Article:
Buddy Greco, the jazz singer, piano player and long-running Vegas showman whose hits included "The Lady Is a Tramp," has died.
The musician, who was often associated with Frank Sinatra and
Sam Greco confirmed his father had died, but did not provide details or cause of death.
For decades Greco headlined top nightclubs, cabarets and music rooms around the world. He had such solid-selling singles as "The Lady Is A Tramp," "I Ran All the Way Home" and "Mr. Lonely" and recorded more than 60 albums.
He also performed with Marilyn Monroe, Ella Fitzgerald, Lena Horne and once played for
Though he was never officially a member of the Rat Pack, he shared the stage and hung out with Sinatra, Martin and Sammy Davis Jr.
Born Armando Greco in South Philadelphia in 1926, Greco began performing at age 4. He sang on the radio and started playing piano by the time he was 6. When he was 20, he signed with his first record label, MusiCraft, which counted Duke Ellington, Sarah Vaughan and Mel Tormé among its artists.
"I knew the minute I was born, I've always known my life was going to be in the music business," Greco said in a 2008 interview with the Riverside Press-Enterprise.
"Oh Look-A-There Ain't She Pretty" was his first hit, selling over a million copies, according to his website. In 1949, band leader Benny Goodman came into Philadelphia's Club 13, heard Greco and hired him as his keyboardist.
"I always wanted to be my own boss," Greco said in 1991. "I never liked working with anybody. When I first made a couple of records that were little hits, people like Charlie Ventura, Buddy DeFranco and Dizzy [Gillespie] used to mention me for their band. But I never wanted to work with them. The only guy I really wanted to work for was Benny Goodman.
"Luckily, one night he came in and hired me."
Though he was a mainstay in America, two of his career highlights took place in England, where he both lived and toured, Greco said in a 1991 interview with The Times.
In 1960, he recorded what became his favorite album, "From the Wrist Down," a collection of instrumentals with accompaniment from the London Symphony Orchestra. And in 1964, he played for the queen at Prince of Wales Hall.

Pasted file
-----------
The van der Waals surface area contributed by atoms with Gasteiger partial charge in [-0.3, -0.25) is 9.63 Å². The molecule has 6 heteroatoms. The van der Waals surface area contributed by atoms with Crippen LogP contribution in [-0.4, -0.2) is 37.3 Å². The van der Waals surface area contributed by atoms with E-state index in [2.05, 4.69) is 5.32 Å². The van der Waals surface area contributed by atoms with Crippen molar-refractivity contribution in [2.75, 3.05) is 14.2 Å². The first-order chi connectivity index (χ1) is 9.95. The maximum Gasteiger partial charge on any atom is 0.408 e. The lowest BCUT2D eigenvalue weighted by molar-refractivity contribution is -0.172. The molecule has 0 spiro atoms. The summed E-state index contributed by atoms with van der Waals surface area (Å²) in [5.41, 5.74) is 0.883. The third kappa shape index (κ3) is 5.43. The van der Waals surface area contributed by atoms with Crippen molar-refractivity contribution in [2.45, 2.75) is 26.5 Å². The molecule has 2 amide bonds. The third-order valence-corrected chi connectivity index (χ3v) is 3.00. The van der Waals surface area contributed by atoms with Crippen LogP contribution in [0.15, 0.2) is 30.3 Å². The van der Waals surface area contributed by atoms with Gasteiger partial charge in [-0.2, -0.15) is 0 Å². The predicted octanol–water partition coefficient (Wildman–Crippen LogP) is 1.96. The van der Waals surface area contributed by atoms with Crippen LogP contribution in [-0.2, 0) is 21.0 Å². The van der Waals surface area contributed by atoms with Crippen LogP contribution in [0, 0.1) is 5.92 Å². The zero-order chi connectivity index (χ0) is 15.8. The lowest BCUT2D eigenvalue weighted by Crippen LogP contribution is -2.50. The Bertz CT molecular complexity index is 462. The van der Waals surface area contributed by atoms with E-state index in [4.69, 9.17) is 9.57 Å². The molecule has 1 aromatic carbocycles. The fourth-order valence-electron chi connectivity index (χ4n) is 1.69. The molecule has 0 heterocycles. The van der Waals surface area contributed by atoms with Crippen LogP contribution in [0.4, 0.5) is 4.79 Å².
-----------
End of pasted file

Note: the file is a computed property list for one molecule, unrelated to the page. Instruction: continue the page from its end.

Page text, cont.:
"I arrived and there were 10,000 people outside trying to get into 1,200 seats. It turned out the opening act was the Beatles, and it was about six months before they were to become known in the U.S.," Greco recalled. "That was a thrill, an Italian from South Philly performing for the queen."
In his prime, the headlining Strip performer drew crowds comparable to his pals in the Rat Pack. He made his Las Vegas debut in 1955 at the lounge at the Sands, where he met Sinatra. He also headlined the Desert Inn's Starlight Room in 1992 — that's where he met his wife fifth wife, Lezlie Anders, who had been his opening act.
"I'm basically a jazz piano player who made it as a singer like Nat (King) Cole did -- he started me. He was my best friend. A lot of the stuff I do is stuff he gave me over the years," Greco said.
In 1991, Greco released his first jazz album, the self-produced "The Magic of It All," which took him back to his musical roots.
"I'm at the point in my life that I don't have anything to prove to anyone," Greco told The Times. "I just want to go out and play and have fun."
The couple, who also toured together, moved to Palm Springs where they opened Buddy Greco's Dinner Club, where he headlined until it closed in 2009.
In August, Greco celebrated his 90th birthday with tributes and toasts at the Italian American Club in Las Vegas.
"That is what Lezlie wants everyone to remember... The man with the magic fingers and the smooth, sexy voice," his friend Barb Donahue wrote on Facebook.
Despite ups and downs in his lengthy career, the musician remained gracious.
"I've been lucky…. I always happened to be in the right place at the right time. Through my Benny Goodman days, through the Rat Pack thing, my friendship with Marilyn Monroe -- I've got so many stories."
Greco is survived by Anders and seven children from previous marriages.